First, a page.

Thursday, March 17, 2011

I Think Today Is The Day The Dollar Breaks Down

Update below, discussing the G-7 intervention. 
Update II below, discussing today’s action (Friday March 18). 
Update III below, one final chart. 
I could be wrong—hell, most of the time, I’m way wrong. But I do think that today is the day the dollar breaks down.

Get used to it.
Consider the evidence: 

The Bank of Japan managed to keep the yen down following last Friday’s Sendai quake. It was trading in an eerily placid 81-to-82 band on Monday, Tuesday and Wednesday—but then Thursday (Japan time), someone at the BoJ must’ve prematurely decided that it was all over, because they let go of the gas. 

What happened? It all went south—huge. As I write this morning (8:12am EST), the yen is trading at 78.50 to the dollar. 

Meanwhile, on the eastern side of the Pacific pond, the Producer Price Index numbers came out yesterday—and they weren’t pretty. During February, PPI rose 1.6%, against a consensus estimate of 0.7%. For the year ending February 28, the PPI rose 5.6%. (report here)

Tomorrow, the Consumer Price Index numbers come out—and if the PPI numbers are any gauge, they do not look promising. 

But Ben Bernanke and the Tools of the Fed are cavalierly dismissing any notion of incipient inflation. They keep insisting, “Core inflation is all that matters! Forget fuel and food and commodity prices! It's Core Inflation!” As if people bought more of this magical “core inflation” at the supermarket than food, and filled their cars with “core inflation” rather than gasoline. 

Anyway: Bernanke and The Tools need to keep interest rates artificially, sickeningly low. Their rationale is that their Zero Interest Rate Policy (ZIRP) and Quantitative Easing 2 (QE-2) are necessary so as to kickstart the economy. But they also recognize that if they raise interest rates, the Federal government would not be able to finance itself—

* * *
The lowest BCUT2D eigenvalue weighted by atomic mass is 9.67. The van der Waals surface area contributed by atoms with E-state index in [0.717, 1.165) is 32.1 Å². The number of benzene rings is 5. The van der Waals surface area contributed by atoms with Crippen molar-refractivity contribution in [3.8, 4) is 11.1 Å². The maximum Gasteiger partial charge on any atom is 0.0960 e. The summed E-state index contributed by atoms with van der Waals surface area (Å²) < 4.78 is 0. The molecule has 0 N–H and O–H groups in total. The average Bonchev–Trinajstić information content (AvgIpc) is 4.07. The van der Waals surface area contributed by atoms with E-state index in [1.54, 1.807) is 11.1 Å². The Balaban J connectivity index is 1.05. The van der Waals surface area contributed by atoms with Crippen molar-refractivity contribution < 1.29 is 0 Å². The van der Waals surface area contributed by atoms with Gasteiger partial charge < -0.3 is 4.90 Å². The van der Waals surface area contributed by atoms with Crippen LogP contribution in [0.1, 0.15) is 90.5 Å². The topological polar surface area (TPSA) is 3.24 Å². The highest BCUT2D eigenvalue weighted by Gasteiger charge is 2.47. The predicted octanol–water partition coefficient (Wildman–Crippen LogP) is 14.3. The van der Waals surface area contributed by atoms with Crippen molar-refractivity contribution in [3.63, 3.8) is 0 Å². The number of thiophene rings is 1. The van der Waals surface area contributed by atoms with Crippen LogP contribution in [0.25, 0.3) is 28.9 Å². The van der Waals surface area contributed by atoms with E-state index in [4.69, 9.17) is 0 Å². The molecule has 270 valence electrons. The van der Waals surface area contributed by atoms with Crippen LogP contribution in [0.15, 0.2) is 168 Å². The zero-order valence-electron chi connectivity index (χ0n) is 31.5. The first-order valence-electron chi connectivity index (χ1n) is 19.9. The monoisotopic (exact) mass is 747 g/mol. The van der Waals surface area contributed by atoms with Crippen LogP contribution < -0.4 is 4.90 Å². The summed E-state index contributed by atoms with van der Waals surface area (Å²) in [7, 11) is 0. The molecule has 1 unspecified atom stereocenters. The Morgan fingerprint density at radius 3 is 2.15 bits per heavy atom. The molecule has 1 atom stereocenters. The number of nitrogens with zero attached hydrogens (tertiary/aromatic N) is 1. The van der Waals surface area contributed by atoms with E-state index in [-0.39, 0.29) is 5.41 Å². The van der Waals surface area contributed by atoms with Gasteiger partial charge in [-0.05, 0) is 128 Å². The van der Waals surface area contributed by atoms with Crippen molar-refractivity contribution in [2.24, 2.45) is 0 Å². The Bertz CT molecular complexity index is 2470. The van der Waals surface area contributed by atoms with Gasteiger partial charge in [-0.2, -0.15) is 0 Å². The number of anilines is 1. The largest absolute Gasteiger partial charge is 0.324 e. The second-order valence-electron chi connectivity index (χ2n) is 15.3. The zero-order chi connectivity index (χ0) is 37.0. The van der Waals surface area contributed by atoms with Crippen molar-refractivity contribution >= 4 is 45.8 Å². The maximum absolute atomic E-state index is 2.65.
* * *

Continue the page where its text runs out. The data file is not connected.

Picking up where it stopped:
—in other words, the Federal government will go broke if the Fed raises rates.

This is really the crux of the matter: The Federal Reserve is in a position where they realize that if they raise rates, they bankrupt the Federal government. So they have to stand pat, and pretend to the public and to themselves that there is no inflation, it’s all just a mirage.

As it is, the Fed debt monetization policy otherwise known as QE-2 is buying up 50% of the Federal government’s deficit for FY 2011. And though QE-2 is supposed to end in June, Treasury funding requirements are so huge—and the Treasury bond market is so weak, especially now that Japan is in crisis mode and will not be able to buy up its regular share—that Quantitative Easing will have to be extended.

But that’s a side issue: For now, the markets all have the fim expectation that the Fed will not raise rates, no matter what the inflationary provocation, precisely because of the reality of the Federal government’s de facto bankruptcy. 

Now, a couple of weeks ago, I wrote a piece called “The Dollar and the Next Ten Days”, where I argued that the dollar was at a crossroads: I argued that, off a three year trend, the dollar was at a crucial juncture of either breaking down, or bouncing back up, and that it would all happen over the next week and a half of trading—hence the caveat “the next ten days”. 

I used the following chart: 

The next ten days came and went, and the dollar essentially moved sideways: A little flirting upstream, a little more flirting downstream, but it just couldn’t seem to make up its mind. 

Here’s the chart, the fortnight circled in red: 

Then Sendai happened. On the Monday, Tuesday and Wednesday after the earthquake, the BoJ managed to control the situation, and keep the yen from rapidly appreciating. 

But today, it’s slipping—big time. I woke up this morning and saw the overnights: As I write (8:19am EST), the yen is at 78.56, the euro at 1.402 and rising, gold smartly up, silver sort of up—

—and the dollar index is off nearly a percent, at 75.970. 

I think this is it: I think this is the point in time when the dollar is going to break decisively lower—the next 48 hours. And if the Consumer Price Index numbers that come out tomorrow (Friday) are as bad as the PPI numbers would lead one to believe, then I think the dollar will fall harder over the next week.